A shake-up to F1's weekend structure happens at this weekend's British Grand Prix
Formula One has long tinkered – and agonised over tinkering – about various formats and regulations for the last decade, all designed to make the show more interesting and unpredictable. Now, one of the biggest changes to Grand Prix racing as we know it comes into effect this season. Its first outing will be run at the British Grand Prix at Silverstone.
What is a ‘sprint’ race?
Sprint races are used in a variety of racing categories, including in Formula 2, F1’s feeder category and support series. In F2 they are in contrast to the ‘feature’ races, are naturally shorter – how much shorter varies from series to series, but are generally at most two-thirds to 70 per cent distance but also sometimes below half-distance.
Points are usually awarded to drivers and teams and they count towards the championship, though – due to the smaller distance – the number of points and number of points-paying positions is cut. They often take place on a different day to the feature races – which in F1 would be a grand prix – and can also be used to decide grid order in subsequent rounds.
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How will it work in F1?
F1 was always unlikely to follow F2’s exact format for a variety of reasons. A qualifying session on the Friday after the first hour of free practice will determine the grid for Saturday’s sprint qualifying race.
The shorter ‘sprint qualifying’ race will run to about one-third of the distance of a grand prix, which has a maximum length of just over 305km (190 miles). At Silverstone this means it will be 17 laps or 100.147 kilometres.
The top three finishers in sprint qualifying will receive points. The first place will receive three points, second place two points and third place one point. The finishing order of Saturday’s sprint qualifying will determine the starting grid for Sunday’s grand prix.
It will be the first time in history that the grand prix is not the only race on an F1 world championship weekend.
Parc ferme – the point when teams are no longer able to make major changes to their cars – will be introduced from the start of the Friday qualifying session. The reason for this is to prevent teams building cars specifically for qualifying, which would increase costs. There will also be differences to tyre use compared to a normal grand prix race weekend, designed to increase risk for teams.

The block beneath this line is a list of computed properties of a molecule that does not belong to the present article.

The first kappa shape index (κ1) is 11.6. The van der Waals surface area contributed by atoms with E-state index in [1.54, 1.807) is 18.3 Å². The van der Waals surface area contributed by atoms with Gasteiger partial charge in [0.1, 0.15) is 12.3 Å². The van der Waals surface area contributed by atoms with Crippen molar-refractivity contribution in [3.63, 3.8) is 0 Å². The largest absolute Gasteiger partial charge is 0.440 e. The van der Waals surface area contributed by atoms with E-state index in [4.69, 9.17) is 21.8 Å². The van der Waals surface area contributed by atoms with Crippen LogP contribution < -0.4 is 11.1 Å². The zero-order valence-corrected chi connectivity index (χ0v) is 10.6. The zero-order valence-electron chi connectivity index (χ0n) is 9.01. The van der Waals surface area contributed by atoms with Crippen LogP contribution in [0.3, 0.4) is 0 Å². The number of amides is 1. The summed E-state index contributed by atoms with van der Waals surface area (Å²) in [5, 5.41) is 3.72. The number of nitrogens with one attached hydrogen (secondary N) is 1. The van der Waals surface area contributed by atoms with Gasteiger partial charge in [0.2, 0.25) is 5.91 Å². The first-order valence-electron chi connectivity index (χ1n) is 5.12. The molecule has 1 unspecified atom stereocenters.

In first practice, teams can use only two of the three types of tyre – hard, medium and soft. Qualifying will be run only on the soft compound, with each team getting five sets. Teams will, then, be free to start Sunday’s race on whatever compound they wish, as opposed to the top 10 being locked into using the tyre they used in Q2 to set their fastest lap time.
Teams had expressed some reservations about extra costs involved, with the bigger ones already grappling with a $145 million budget cap.
In the end agreement was reached, with $150,000 per ‘sprint’ race being added – plus compensation if teams damage expensive parts in accidents during he shorter races.
Will this help liven up race weekends?
Clearly, replacing one no-stakes practice session with a qualifying (or a pre-qualifying if you want to call it that) session and then replacing the old qualifying with an actual race will make things livelier and with more at stake.
You have more racing, the added jeopardy of two race starts and potential chaos – what if Lewis Hamilton was taken out by Valtteri Bottas on lap one? It is worth remembering that – unlike the reverse grid qualifying idea which was floated and then blocked – this is unlikely to shake up the competitive order, especially as it will be limited to just three races. But this, at least, adds another element of unpredictability into a weekend.
It is also worth remembering that there is every chance they are trialled in just three races in 2021 and then ditched to become just a footnote. Still, F1 and the FIA are doing the right thing in experimenting like this. If they are not a disaster, help increase viewing figures (the entire weekend would become more interesting) and unpredictability then become a more regular fixture – perhaps at, say, a third or half of the races – it could be a new reality. Who knows, it could even become the new normal.
2021 F1 season